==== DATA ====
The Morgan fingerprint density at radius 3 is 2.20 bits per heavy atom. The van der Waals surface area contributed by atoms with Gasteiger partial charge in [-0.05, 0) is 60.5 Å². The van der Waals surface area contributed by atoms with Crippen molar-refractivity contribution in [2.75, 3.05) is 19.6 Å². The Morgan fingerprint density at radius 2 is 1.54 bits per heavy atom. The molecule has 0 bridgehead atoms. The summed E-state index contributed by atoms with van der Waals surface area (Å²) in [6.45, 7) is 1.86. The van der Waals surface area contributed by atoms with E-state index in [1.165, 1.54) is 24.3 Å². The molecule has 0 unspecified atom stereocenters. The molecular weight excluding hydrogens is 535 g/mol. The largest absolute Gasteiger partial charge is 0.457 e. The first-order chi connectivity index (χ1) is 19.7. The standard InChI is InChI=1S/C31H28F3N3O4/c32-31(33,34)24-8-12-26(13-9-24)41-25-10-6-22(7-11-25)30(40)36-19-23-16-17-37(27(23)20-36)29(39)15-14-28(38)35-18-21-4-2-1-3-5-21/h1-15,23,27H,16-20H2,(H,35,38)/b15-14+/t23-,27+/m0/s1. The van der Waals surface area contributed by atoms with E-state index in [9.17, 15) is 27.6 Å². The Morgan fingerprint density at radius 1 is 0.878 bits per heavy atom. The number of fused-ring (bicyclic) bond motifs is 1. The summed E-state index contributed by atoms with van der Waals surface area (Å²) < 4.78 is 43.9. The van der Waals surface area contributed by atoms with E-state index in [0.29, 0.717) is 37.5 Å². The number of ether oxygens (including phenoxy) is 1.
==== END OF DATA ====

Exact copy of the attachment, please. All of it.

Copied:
The Morgan fingerprint density at radius 3 is 2.20 bits per heavy atom. The van der Waals surface area contributed by atoms with Gasteiger partial charge in [-0.05, 0) is 60.5 Å². The van der Waals surface area contributed by atoms with Crippen molar-refractivity contribution in [2.75, 3.05) is 19.6 Å². The Morgan fingerprint density at radius 2 is 1.54 bits per heavy atom. The molecule has 0 bridgehead atoms. The summed E-state index contributed by atoms with van der Waals surface area (Å²) in [6.45, 7) is 1.86. The van der Waals surface area contributed by atoms with E-state index in [1.165, 1.54) is 24.3 Å². The molecule has 0 unspecified atom stereocenters. The molecular weight excluding hydrogens is 535 g/mol. The largest absolute Gasteiger partial charge is 0.457 e. The first-order chi connectivity index (χ1) is 19.7. The standard InChI is InChI=1S/C31H28F3N3O4/c32-31(33,34)24-8-12-26(13-9-24)41-25-10-6-22(7-11-25)30(40)36-19-23-16-17-37(27(23)20-36)29(39)15-14-28(38)35-18-21-4-2-1-3-5-21/h1-15,23,27H,16-20H2,(H,35,38)/b15-14+/t23-,27+/m0/s1. The van der Waals surface area contributed by atoms with E-state index in [9.17, 15) is 27.6 Å². The Morgan fingerprint density at radius 1 is 0.878 bits per heavy atom. The number of fused-ring (bicyclic) bond motifs is 1. The summed E-state index contributed by atoms with van der Waals surface area (Å²) < 4.78 is 43.9. The van der Waals surface area contributed by atoms with E-state index in [0.29, 0.717) is 37.5 Å². The number of ether oxygens (including phenoxy) is 1.